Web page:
SThe optimistic Seattle ownership group led by Chris Hansen has released some mock-ups of what the interior of a new arena might look like, and huh—it looks a lot more crowded than the last time the Sonics played in Seattle.
Remember, Kings-to-Seattle isn't a done deal. The NBA will consider a Sacramento group's counter-offer against that Hansen, who signed a $341 million agreement to purchase the team from the Maloofs. (Much of the Sacramento money would come from Ron Burkle, who also had interest in purchasing AEG before it was pulled off the block earlier today). Last we heard, David Stern said the Sacramento bid was "not quite there," and "unless it increases, it doesn't get to the state of consideration." The Board of Governors will vote next month on which offer to accept.
The arena still has its own legislative hurdles, but is basically a given if Hansen buys the Kings. So while these are "preliminary designs," they're worth poking into. See those yellow decks atop the seating area?
The upper seating bowl is dramatically shortened and the top rows are replaced with three stacked balconies (what we have dubbed the “Sonic Rings”) that slant inward toward center court as they stack. We believe these balcony levels provide several key advantages versus traditional upper bowl seating including:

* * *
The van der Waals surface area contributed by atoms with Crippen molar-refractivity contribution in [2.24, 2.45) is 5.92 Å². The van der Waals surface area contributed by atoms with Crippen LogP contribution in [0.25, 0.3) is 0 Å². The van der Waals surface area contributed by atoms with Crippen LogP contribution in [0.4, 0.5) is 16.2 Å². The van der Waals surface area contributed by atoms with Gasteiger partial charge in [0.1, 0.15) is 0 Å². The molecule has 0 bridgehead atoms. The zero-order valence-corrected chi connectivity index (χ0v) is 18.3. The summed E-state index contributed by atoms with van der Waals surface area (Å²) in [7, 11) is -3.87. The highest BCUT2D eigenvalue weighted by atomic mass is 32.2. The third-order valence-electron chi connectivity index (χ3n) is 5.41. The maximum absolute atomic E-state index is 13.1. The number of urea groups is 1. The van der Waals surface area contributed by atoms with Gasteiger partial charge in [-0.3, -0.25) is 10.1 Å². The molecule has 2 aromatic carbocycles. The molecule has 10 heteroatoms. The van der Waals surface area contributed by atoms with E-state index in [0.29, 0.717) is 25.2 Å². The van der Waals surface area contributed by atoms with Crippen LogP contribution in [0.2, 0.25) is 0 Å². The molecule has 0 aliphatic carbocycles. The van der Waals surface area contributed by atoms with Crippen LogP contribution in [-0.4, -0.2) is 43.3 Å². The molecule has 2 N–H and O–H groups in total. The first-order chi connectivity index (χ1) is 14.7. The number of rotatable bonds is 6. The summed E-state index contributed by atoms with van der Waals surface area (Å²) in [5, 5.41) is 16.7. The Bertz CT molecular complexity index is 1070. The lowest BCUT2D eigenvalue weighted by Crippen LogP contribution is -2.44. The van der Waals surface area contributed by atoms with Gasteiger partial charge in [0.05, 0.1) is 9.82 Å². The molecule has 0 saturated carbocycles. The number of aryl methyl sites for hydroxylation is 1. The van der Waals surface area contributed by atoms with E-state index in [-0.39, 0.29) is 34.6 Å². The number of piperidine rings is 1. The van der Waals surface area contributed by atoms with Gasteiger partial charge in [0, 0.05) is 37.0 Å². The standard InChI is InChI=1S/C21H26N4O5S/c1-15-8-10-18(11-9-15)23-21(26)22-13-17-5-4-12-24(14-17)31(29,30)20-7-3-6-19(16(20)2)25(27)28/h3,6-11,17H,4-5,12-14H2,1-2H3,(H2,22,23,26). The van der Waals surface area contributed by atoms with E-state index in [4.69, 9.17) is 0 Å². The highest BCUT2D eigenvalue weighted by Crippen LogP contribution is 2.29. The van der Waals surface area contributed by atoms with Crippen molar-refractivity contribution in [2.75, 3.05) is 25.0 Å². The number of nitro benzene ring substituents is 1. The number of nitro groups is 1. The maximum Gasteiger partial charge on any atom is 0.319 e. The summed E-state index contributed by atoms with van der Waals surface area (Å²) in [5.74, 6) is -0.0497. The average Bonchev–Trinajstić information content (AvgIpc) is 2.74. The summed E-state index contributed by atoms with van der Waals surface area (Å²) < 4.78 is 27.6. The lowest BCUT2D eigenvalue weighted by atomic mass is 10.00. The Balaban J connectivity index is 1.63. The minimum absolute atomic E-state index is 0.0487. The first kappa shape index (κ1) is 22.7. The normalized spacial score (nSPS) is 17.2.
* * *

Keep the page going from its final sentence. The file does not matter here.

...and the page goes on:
- Improved Viewing Angles: The creation of the Sonic Rings and resulting ability to significantly increase steepness of the lower bowl, results in MARKEDLY improved sight lines for all seating categories
- Significant Flex Capacity: In addition to seating for over 2,000 patrons, the design of the Sonic Rings allows for significant incremental standing room capacity so we can “flex up” for the big game or “flex down” for more intimate events
The concept is reminiscent of the "sky bridges"planned for the Madison Square Garden renovation, which still seem like a logistical and litigious nightmare. But if the "Sonics Rings" come to pass, it sounds like the Sonics will be able to cram an extra 2,000 paying customers in for big games. This might be the new revolution in stadium planning: dynamic capacity, to go along with dynamic pricing.
The Seattle Arena would try something new with luxury suites, as well. There would be a row of boxes 10 rows back from the court, and even closer to the rink (here are some hockey mock-ups) . The envisioned view from one of the "pocket suites":
There would also be more traditional suites on the loge level.
It's hard to get excited about any sort of venue that's not a baseball stadium, because they all look pretty much the same on the inside. Still: the NBA really has missed arenas full of green and yellow.